Werkleitz Festival 24.-26.Oktober 2008

 Star of the GDR Screen: Class Enemy Nr. 1 

Hollywood was a permanent guest of the GDR. Unannotated lists in the catalogue show which films were shown there, which is to say, which films had the state’s blessing (1):  a surprising collection, given the ideological conflict between East and West.

Yet in the 1950s and 60s the state still hesitated to import US films, and not merely for political reasons. Licenses were expensive. However, when cinemas stayed empty following censorship of twelve DEFA films by the SED’s ‘Zentral Komitee’ during its XI plenary session in 1965, six American films were able to run in autumn of the same year, in addition to the spring-summer quota: which was more than ever before.

The marked increase in film imports after the start of the 70s was ultimately due to increasing Cold War detente – as well as to developments in Hollywood. Struggles for civil rights in the late 60s triggered a depression in the film industry. Hollywood no longer had its finger on society’s pulse and box-office receipts accordingly plummeted.  Yet ‘New Hollywood’ was born of this crisis: films that addressed social issues and the excesses of political violence. Such plots were well suited to the GDR’s film policy. Yet even though the ‘New Hollywood’ era was of longer lasting effect in the GDR – where film releases were delayed by up to ten years – than in America, the 80s saw an increasing number of American blockbusters on the GDR’s screens. The insight prevailed that East Germans had a longing simply for entertainment. Socialist cinema alone could not fulfil that. Another reason was the ‘million strategy’ of the time, which aimed to pull at least one million visitors into certain films and thereby raise cash for the chronically under-funded East German film industry. That seemed to offer away out of its crisis.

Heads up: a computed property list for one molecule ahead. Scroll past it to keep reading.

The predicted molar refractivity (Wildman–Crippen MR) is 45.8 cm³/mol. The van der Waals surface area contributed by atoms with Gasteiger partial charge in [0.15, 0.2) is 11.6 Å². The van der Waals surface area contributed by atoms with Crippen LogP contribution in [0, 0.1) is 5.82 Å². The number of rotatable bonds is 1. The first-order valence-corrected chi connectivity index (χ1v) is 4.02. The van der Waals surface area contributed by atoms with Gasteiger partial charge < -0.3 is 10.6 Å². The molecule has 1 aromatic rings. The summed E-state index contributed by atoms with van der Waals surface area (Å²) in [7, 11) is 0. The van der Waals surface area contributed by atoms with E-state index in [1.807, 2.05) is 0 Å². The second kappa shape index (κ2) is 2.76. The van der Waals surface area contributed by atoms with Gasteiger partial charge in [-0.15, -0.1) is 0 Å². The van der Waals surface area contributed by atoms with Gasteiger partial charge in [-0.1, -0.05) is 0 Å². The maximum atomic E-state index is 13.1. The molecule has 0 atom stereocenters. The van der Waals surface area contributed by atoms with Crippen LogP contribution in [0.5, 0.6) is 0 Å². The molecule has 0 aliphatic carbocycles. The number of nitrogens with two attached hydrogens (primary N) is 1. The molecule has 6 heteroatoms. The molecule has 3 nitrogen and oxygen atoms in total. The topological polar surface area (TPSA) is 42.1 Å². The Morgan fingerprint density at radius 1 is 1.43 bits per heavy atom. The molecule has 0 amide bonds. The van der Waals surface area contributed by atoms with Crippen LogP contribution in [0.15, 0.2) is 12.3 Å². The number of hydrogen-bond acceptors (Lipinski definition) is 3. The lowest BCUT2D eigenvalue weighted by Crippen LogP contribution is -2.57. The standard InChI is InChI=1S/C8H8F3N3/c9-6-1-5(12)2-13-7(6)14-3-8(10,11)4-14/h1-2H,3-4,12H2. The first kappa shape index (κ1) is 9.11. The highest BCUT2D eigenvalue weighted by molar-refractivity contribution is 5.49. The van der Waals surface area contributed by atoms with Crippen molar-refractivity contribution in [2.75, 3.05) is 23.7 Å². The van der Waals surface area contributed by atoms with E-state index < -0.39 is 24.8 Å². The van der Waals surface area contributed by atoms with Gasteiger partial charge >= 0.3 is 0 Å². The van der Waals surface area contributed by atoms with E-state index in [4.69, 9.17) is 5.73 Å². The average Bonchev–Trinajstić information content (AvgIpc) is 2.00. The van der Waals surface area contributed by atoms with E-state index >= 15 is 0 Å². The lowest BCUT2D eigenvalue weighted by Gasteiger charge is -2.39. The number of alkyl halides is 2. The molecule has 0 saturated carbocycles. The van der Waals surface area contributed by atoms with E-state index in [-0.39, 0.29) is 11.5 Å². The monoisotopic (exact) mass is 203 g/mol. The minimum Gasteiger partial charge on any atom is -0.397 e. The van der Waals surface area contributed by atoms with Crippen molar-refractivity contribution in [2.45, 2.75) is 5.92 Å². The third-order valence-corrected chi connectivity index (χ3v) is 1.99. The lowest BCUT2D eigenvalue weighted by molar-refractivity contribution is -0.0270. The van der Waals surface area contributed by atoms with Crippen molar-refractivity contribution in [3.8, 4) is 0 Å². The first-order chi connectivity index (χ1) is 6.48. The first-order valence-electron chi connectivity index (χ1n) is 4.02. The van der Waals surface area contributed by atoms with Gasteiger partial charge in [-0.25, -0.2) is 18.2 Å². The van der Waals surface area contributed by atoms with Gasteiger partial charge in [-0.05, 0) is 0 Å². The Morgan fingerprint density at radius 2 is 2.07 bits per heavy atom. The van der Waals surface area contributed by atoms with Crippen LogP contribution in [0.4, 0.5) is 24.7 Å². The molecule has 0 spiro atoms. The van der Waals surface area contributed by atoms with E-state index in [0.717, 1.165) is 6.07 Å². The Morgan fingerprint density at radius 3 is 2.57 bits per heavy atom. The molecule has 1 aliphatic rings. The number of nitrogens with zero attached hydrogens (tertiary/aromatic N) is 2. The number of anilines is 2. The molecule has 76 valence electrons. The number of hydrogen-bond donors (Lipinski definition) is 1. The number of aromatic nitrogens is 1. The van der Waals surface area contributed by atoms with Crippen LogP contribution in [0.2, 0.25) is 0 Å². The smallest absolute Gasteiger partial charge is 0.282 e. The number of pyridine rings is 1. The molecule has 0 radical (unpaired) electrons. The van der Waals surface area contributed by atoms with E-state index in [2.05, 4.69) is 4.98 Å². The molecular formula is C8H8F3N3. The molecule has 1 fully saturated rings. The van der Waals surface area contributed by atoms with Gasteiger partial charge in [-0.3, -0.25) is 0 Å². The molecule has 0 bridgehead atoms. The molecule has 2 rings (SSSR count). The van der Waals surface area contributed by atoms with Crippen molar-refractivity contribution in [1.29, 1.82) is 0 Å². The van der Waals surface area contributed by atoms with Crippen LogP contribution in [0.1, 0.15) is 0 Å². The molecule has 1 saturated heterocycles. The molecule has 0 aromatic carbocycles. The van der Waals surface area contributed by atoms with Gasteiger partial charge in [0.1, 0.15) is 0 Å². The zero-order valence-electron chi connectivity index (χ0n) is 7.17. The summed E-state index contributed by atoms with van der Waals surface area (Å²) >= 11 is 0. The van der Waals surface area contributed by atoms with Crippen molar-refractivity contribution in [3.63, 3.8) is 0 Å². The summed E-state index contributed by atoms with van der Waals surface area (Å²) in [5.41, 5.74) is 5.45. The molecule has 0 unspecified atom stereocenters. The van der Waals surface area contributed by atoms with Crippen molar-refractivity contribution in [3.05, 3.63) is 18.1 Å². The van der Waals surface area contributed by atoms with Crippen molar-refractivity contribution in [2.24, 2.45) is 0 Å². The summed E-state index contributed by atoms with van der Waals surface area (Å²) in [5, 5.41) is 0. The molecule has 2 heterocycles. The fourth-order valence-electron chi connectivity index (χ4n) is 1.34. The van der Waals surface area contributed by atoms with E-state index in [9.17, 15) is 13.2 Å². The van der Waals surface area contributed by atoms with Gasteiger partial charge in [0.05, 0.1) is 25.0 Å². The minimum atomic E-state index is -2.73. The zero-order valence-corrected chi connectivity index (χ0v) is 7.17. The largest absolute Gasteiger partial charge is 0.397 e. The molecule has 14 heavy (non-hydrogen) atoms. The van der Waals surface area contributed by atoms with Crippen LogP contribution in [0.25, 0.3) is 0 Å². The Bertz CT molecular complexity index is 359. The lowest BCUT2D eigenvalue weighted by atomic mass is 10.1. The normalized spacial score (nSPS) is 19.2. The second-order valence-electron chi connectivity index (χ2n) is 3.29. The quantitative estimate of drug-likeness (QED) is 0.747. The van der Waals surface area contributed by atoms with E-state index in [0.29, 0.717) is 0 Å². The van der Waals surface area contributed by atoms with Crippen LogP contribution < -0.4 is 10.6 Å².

Legislation demanding that 60% of films come from socialist countries and 40% from non-socialist countries was indeed complied with. Yet if one considers the number of films actually screened then inverse proportions apply. Dieter Drewitz reached this conclusion after counting up screenings that took place in Magdeburg between 1.1.1982 and 12.5.1983. The proportion of non-socialist films in this case was 65%; the proportion of American films alone was 23% (2).
American films were loved. Interesting scenes from them tended to vanish. Yet this was not due to censorship by the state. Projectionists obviously cut them out as collectors’ keepsakes (3).

Philipp Humpert

(1) The lists are formatted to show: Title in the GDR; Original title; Production year; Date of release in the GDR. The complete annotated lists are available on the Festival website.
(2) Interview on 2.9.2008 with Dieter Drewitz, co-founder of Magdeburg’s Filmklub Studio-Kino, and from 1980 to 1990 its director.
(3) Idem.

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